by Waldemar Rosenfeld, APIIDA AG
Co-author: Olga Irmen, pixelideen UG
More than a decade ago, APIs (Application Programming Interfaces) were largely insignificant. Around the turn of the millennium, Roy Fielding set himself the goal of simplifying APIs. He succeeded in greatly simplifying the creation and maintenance of APIs thanks to clearly defined, easy to implement and universal rules. As a result, APIs gained a growing user base. Even large e-commerce companies or emerging Web 2.0 services such as image portals or Twitter used APIs.
Now, digital transformation is forcing all industries to break new ground. As they are robust, powerful and scalable, many companies are using APIs. In their core function as a link between different systems, APIs open sensitive data to people and programs, making them a popular target for cybercrime.
In the past, the interception of sensitive data, such as order history or credit data, has attracted attention – and, in addition to financial damage, could also result in liability risks and damage to a company’s reputation.
But how is it possible that the attacks succeed again and again?
It can be seen that successful attacks on APIs can always be traced back to the same hedging errors – assumed security measures were taken at all. Attackers use security loopholes to gain access to the function or data behind the APIs in a variety of ways.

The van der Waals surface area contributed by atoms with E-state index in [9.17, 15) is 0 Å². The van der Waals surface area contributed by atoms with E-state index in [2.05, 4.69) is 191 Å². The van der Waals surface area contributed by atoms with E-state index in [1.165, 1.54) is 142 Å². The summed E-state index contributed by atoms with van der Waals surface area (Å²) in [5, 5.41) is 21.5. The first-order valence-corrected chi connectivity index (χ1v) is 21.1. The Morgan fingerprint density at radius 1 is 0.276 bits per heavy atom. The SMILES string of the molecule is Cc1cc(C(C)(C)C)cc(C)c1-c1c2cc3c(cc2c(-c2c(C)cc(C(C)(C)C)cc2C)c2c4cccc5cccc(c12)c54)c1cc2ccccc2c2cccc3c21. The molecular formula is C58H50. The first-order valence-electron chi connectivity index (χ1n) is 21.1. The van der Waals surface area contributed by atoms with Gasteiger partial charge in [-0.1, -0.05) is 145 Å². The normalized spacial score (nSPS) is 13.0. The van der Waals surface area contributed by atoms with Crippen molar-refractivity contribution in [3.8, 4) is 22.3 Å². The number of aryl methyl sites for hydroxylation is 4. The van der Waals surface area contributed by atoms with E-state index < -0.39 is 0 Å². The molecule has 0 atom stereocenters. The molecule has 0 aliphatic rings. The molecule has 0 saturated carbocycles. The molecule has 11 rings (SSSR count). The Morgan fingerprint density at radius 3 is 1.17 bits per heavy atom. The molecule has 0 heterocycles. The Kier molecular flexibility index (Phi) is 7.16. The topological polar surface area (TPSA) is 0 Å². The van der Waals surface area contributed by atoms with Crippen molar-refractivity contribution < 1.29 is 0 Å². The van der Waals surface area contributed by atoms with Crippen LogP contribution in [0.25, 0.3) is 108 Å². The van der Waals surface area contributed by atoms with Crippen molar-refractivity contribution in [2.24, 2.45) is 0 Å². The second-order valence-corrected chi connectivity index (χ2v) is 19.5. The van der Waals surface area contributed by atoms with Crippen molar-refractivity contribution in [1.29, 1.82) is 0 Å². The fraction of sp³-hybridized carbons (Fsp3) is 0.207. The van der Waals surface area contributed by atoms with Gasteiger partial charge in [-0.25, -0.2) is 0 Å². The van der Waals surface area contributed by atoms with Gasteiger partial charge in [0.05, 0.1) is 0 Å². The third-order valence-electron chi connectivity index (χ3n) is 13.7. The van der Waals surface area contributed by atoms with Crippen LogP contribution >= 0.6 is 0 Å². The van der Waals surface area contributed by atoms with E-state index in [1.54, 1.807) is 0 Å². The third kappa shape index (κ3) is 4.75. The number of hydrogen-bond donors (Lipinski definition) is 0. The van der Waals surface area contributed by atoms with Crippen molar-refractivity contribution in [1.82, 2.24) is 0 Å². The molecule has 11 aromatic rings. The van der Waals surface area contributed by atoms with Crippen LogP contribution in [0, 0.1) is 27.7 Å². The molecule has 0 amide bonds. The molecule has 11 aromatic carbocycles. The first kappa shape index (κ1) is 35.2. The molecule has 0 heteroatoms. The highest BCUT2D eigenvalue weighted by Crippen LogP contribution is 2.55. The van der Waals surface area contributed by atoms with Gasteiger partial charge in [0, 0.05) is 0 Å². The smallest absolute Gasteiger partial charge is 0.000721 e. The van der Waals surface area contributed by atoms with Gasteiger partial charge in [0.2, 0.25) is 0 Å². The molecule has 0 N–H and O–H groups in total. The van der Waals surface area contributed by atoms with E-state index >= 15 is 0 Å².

The most common threats are:
No or incorrect authentication: Users are often neither identified nor authenticated. The use of weak authentication methods, which can be easily manipulated, leads also to successful attacks.
No or incorrect access control: If no restrictions are set for authenticated users, attackers have an easy time gaining access to sensitive data.
Injection (SQL, OS, LDAP): If transferred data is insufficiently checked before processing, unwanted instructions are executed in the background instead of transferring user data.
No adaptation of the standard configuration: The insecure standard configuration of systems is adopted and not adapted to the own requirements. This includes the lack of encryption and the use of standard passwords. These are typically publicly documented on the manufacturer pages and are therefore easy for anyone to find out. The search engine Shodan shows very impressively how problematic this is. It quickly shows how many IoT devices are connected to the Internet and are only secured with the standard password.
XML and JSON attacks: XML and JSON are standard formats for data exchange in REST (REpresentational STate) APIs. These formats are flexible in content. If this is not clearly defined and there is no automatic sorting out of unexpected content, unauthorized access is also possible here.
Insufficient monitoring: the longer it takes for an attack to be detected, the longer it has to unfold its full effect. Manual monitoring is the least effective method.
In order not to become the next victim of cybercrime, knowledge about the above mentioned sources of danger is important. There are also some steps companies need to take to ensure the security of their APIs. In our next article on this topic, we will provide insights and tips on what action is needed.
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